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  1. #1
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    Nov 2019
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    Low pressure chillers

    Hello and thank you in advance, I am learning to work on low pressure chillers. How do you determine the amount of r123 in the chiller with no sight glass . I will be recovering a low pressure chiller for the first time on my own and was wondering if you guys had any tips or truck to speed up the recovery. I have recovered several high pressure chillers but struggle on the r123 in the York’s and Tranes. I have trouble getting the push pull started. My foreman is going to bring me the boiler . Why does the liquid not want to come out to warm the evaporator. Does the air need to be removed by the purge before the push pull.
    Also what is the best recovery tank to use with the NRP low pressure recovery machine.I am trying to impress my foreman.
    Thank you

  2. #2
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    Nov 2019
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    Thread Starter
    I should also note the last time I had trouble with the r123 I was told the recovery tank I was using was to small. What tank should I use 125 or 250

  3. #3
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    Nov 2019
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    Thread Starter
    I also drain and dry the barrels

  4. #4
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    Nov 2011
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    there shouldn't be any air in the machine for the purge to remove....if there is, you have leaks that need repaired......you're recovering, so I'm assuming you are fixing leaks.

    heat the condenser water to get the machine up to 3-5psi, that should allow you to start pushing liquid into your drums. usually, you'll be using 100lb. or 250lb. drums....unless you have a tank mounted recovery machine.

    as far as checking charge, you need to have the machine as close to design conditions as possible, and running 100% loaded. then you check approach temps to determine refrigerant charge.

    when the machine is off, and no history, all you can do is assume it contains the factory charge listed on the data tag.


    make sure you get ALL the liquid out before starting on gas!

  5. #5
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    Nov 2019
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    Thread Starter
    Thank you so much sir
    So without heating the chiller I will not be able to do the push pull ? Do I just heat the evaporator.
    I am trying to impress my employer by accepting new challenges

  6. #6
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    Nov 2011
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    pull a slight vacuum on your drums.

    fill them 80% full....NOT to the top.

    how much refrigerant are you recovering?

  7. #7
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    Nov 2019
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    Thread Starter
    800 to 1200pounds sir on a York Chiller , it has leaks
    Do I have to warm the chiller first
    Can I push pull without warming the chiller
    I was going to pick up a lot of 125 pound tanks this morning until the shop can deliver the 500 lb tank that is out on a job my foreman said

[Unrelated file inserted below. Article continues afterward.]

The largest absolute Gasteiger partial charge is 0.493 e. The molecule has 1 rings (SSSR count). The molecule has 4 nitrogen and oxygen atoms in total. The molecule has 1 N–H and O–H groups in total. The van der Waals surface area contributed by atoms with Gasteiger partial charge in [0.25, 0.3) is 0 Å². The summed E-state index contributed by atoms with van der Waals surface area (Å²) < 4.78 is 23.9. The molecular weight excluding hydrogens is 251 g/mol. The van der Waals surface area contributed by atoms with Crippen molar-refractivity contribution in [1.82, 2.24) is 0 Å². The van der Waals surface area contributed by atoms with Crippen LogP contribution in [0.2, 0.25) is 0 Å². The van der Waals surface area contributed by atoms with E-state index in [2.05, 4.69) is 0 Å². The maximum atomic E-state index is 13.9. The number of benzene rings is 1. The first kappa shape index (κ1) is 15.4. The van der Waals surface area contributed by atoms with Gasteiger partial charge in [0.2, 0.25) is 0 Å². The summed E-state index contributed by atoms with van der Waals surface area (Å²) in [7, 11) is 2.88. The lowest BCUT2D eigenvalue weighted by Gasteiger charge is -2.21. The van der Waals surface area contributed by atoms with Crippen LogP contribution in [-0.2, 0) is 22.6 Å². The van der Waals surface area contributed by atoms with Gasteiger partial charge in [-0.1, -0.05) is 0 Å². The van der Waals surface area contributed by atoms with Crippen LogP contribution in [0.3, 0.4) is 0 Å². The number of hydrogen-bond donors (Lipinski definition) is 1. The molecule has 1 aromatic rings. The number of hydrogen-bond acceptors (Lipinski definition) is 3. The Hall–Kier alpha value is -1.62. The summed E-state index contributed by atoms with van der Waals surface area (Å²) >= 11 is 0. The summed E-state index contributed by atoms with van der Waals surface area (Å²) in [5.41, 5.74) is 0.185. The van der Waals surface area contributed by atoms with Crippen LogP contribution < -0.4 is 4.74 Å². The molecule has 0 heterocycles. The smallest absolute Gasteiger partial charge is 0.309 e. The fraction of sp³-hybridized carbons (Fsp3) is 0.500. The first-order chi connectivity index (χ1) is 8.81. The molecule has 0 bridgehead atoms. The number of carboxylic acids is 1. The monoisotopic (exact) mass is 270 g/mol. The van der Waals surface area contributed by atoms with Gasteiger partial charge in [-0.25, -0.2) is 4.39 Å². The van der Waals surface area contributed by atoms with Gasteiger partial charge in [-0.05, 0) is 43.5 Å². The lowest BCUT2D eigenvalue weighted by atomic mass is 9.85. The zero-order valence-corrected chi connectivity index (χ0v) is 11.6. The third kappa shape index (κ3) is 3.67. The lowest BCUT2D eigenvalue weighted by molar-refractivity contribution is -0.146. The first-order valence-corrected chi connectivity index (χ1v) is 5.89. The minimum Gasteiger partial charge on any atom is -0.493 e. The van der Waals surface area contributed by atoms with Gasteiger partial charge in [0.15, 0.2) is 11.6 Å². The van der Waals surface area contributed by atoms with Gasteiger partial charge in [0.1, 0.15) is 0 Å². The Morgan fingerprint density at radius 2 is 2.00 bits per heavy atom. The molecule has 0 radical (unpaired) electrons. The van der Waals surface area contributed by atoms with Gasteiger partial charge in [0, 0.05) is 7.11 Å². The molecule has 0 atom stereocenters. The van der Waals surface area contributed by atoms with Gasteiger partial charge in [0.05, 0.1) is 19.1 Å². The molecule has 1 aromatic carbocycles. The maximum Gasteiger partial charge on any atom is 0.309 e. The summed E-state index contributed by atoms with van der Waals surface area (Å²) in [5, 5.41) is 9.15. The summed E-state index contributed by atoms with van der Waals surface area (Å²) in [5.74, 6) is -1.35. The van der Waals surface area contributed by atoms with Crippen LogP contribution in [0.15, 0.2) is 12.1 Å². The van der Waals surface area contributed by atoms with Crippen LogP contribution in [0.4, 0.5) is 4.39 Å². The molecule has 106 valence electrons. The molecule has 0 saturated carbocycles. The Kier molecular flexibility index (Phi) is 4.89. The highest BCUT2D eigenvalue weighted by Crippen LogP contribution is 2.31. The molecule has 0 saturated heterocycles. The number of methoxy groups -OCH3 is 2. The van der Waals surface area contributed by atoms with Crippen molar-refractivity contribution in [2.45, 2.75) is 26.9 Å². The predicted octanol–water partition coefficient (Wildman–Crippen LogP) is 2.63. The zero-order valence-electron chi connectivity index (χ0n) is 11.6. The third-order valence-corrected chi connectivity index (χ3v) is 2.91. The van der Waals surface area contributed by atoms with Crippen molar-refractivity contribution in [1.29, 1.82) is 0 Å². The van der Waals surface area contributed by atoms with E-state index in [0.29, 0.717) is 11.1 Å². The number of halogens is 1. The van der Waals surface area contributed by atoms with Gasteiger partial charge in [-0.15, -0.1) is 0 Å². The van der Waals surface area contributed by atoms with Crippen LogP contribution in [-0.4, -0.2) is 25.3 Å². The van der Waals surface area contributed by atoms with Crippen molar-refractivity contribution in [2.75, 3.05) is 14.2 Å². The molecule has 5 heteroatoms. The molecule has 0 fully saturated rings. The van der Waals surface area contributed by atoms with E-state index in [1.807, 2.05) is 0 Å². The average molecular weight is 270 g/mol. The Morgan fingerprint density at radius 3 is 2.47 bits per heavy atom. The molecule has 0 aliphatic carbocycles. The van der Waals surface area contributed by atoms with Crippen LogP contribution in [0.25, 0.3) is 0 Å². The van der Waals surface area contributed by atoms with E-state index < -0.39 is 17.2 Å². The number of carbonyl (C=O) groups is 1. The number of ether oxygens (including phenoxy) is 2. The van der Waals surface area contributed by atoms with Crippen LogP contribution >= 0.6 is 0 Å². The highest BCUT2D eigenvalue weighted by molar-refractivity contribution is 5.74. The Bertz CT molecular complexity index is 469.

I will be using nrp recovery machine for low pressure
    I just don’t know if I have to warm the chiller first
    My foreman will help me but I want to do it

  8. #8
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    you can recover without warming, but it's gonna take a lot longer.

    just run some hot water from a wash sink through the condenser. don't trust the rupture disk, I don't go above 7 psi.

  9. #9
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    Nov 2019
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    Thread Starter
    We brought out a 500 lb recovery tank and some 250, it went very fast with the hyperwatt

  10. #10
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    so, did you impress them today?

  11. #11
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    Thread Starter
    They said they were impressed with my effort and will be letting me do more chiller work
    Thank you for the information

  12. #12
    Join Date
    Nov 2011
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    Good deal.

    If you really want to do the work, you'll have to put in A LOT of effort. I've tried to help lots of guys, only to realize they really aren't serious about it. Volunteer for everything, especially the crappy jobs....ask questions all the time, make notes of things you're told that you don't understand, and research them on your own.

    the best place to gain knowledge is the equipment manuals, they spell out every detail of the equipment.

    One of the biggest shortcomings of guys I see is that they are in too much of a hurry. when you're working on large, expensive, complex equipment, you have to slow down, and be methodical about what you're doing. one misstep and you could cost your company or your customer tens of thousands of dollars.

    Also, don't be afraid to call for help.....I don't care how long you've been doing chiller work, if someone tells you they never need outside help, they're full of crap. It's better to call someone and ask them a stupid question, rather than destroying a unit.

    Good luck!

  13. #13
    Join Date
    Mar 2015
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    I always evacuate the recovery tanks to make sure they are tight and moisture free. If possible I like to flow cold water through one of the vessels so the liquid collects there. Then push-pull the same as any other chiller.

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